Klejn's commandments, from Stephen Leach, A Russian Perspective on Theoretical Archaeology: The Life and Work of Leo S. Klejn
(Abingdon: Routledge, 2016), pp. 144-145:
1. Archaeology is not history armed with a spade, but a detective story in which the investigator has arrived at the scene a thousand years late. History is pronounced later by judges. So you must decide: to go in for one or the other.
2. Do not be similar to the historian, for whom work is already settled in two steps: collection of materials and the writing of a text. Between these two you must take the third—the research.
3. Where there is a law, there is no problem. In every set of facts do not search for laws, but for contradiction to law. Behind contradiction a problem is hidden, behind the problem a discovery.
4. State the question as a question. With nominative sentences a theme is set but not a problem. A problem is set only when it is formulated by a question. The real question begins with 'who', 'what', 'where', 'when', 'whence', 'whither', 'how', and 'why'.
5. The scholarly world is not a team of friends. What is your discovery is a loss for someone else. And this someone is usually a prominent and powerful person. Therefore having made a discovery do not expect universal delight. Be ready for tough resistance, sudden attacks and a gruelling and lingering war. A scholar needs talent second and courage first.
6. Research is a threefold struggle—with the material, with adversaries and with oneself. The last part is the hardest.
7. Every scholar has a right to make mistakes—if he makes mistakes correctly.
8. If an experiment fails once, the experiment is guilty, if it fails twice, the experimenter is guilty, if three times, the theory.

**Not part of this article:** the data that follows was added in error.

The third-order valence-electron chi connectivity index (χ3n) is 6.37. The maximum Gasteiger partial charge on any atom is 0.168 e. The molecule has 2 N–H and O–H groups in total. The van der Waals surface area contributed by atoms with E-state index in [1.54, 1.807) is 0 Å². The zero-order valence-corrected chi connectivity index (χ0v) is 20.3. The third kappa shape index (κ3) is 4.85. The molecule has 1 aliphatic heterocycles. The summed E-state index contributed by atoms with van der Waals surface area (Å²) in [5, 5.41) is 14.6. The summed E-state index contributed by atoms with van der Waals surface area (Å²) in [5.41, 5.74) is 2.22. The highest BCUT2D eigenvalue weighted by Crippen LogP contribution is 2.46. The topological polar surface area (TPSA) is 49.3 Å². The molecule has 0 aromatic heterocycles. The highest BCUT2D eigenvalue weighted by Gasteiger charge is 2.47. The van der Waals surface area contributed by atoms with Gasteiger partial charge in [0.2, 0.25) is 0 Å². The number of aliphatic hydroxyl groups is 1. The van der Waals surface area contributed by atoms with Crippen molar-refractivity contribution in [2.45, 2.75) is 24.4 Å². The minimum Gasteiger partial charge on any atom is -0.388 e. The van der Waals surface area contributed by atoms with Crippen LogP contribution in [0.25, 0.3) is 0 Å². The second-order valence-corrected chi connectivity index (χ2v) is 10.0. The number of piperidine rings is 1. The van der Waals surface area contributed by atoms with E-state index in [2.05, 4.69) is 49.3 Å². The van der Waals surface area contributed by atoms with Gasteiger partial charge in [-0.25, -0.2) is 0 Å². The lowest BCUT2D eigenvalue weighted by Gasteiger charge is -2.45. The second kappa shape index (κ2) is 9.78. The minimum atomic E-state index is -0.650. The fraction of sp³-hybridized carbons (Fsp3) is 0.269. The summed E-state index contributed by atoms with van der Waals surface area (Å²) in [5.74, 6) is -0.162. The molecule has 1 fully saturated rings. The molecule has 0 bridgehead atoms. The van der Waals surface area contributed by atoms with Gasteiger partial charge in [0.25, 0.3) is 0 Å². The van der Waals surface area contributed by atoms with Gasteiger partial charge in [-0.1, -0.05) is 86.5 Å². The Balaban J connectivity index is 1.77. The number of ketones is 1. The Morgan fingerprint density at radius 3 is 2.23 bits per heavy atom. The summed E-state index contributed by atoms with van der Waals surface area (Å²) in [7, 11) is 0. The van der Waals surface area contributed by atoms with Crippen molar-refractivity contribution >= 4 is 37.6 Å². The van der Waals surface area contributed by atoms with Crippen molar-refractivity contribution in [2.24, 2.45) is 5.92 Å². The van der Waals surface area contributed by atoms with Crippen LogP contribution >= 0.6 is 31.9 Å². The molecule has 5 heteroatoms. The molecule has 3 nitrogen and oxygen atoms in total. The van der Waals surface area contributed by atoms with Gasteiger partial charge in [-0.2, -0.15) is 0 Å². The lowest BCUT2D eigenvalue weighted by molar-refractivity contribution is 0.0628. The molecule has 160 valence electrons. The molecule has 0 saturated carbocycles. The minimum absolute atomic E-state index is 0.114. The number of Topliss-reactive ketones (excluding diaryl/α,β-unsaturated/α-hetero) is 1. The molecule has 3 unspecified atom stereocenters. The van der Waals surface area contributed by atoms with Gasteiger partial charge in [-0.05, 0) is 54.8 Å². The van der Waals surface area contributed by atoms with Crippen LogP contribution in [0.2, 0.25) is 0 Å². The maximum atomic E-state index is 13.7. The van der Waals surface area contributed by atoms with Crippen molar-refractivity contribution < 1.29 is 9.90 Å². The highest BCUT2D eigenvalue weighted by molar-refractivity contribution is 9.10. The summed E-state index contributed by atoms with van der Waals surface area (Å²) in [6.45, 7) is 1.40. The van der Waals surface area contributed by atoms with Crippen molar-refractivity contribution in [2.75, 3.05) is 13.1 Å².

9. Do not check facts with your tongue, but with your teeth: do not search for something tasty, search for something true. Indeed what you need to recognise is not raisins but gold.
10. Argue skilfully and vigorously, but remember that one does not believe your skill or your rage but your facts.
11. Beware of assumptions. Probability is a ladder with rolling steps, an escalator. Before you know it you find yourself on the next floor. Apparent means probably, probably means possibly, possibly means maybe and maybe not. But whether it was present or absent, issue from the point that it was absent rather than present.
12. Forget the phrase 'for instance'. Examples can substantiate whatever you want. There is always a counter-example for every example. An example is permissible only when it represents a generalisation.
13. Classification is like a piano, do not try to strike a chord with one finger. You need a sufficient set of concepts and terms.
14. Weigh pros and cons on the same set of scales.
15. If the complex truth does not consist of simple truths it is not a truth.
16. The scholarly position is not a chair, but redoubt. It is only a position when it is attacked and defended. Thereafter it is no longer a position but a pose. Do not confuse a position with a pose.
17. Do not hunt for a fashionable position. In the discipline, not every word said last is the last word in the discipline. Contemporaneity is not defined by the moment of a work but by the productivity of methods, completeness of materials, and cleverness of ideas.
18. Do not hope for chance and luck. The law of gravitation was created in Newton's head and not in the apple.
19. Do not suppose anything is apparent. Collect proofs as much as possible, then people will perhaps understand that your idea did not need proving.
20. Be brief. However, firstly every one of your terms should be defined, every concept reasoned, every sentence grounded, every conclusion limited, every fact accounted for, proved and measured.
21. When you substantiate, it is important what, still more important with what but most important how.
22. The crowning proof is the one which the author has ditched and allowed the reader himself to find.
23. The 'golden middle' between two extremes is only the third extreme. It must be proved especially well.
24. Do not argue until you get a frog in the throat. You cannot out-argue your adversary, no matter how right you may be. The task of every scholarly argument is not to convince your opponent but to check yourself, to believe in yourself and to gain supporters.
25. Even if a gold coin rings on a copper coin, the ring nevertheless is golden. Inequality is not a hindrance to fruitful communication.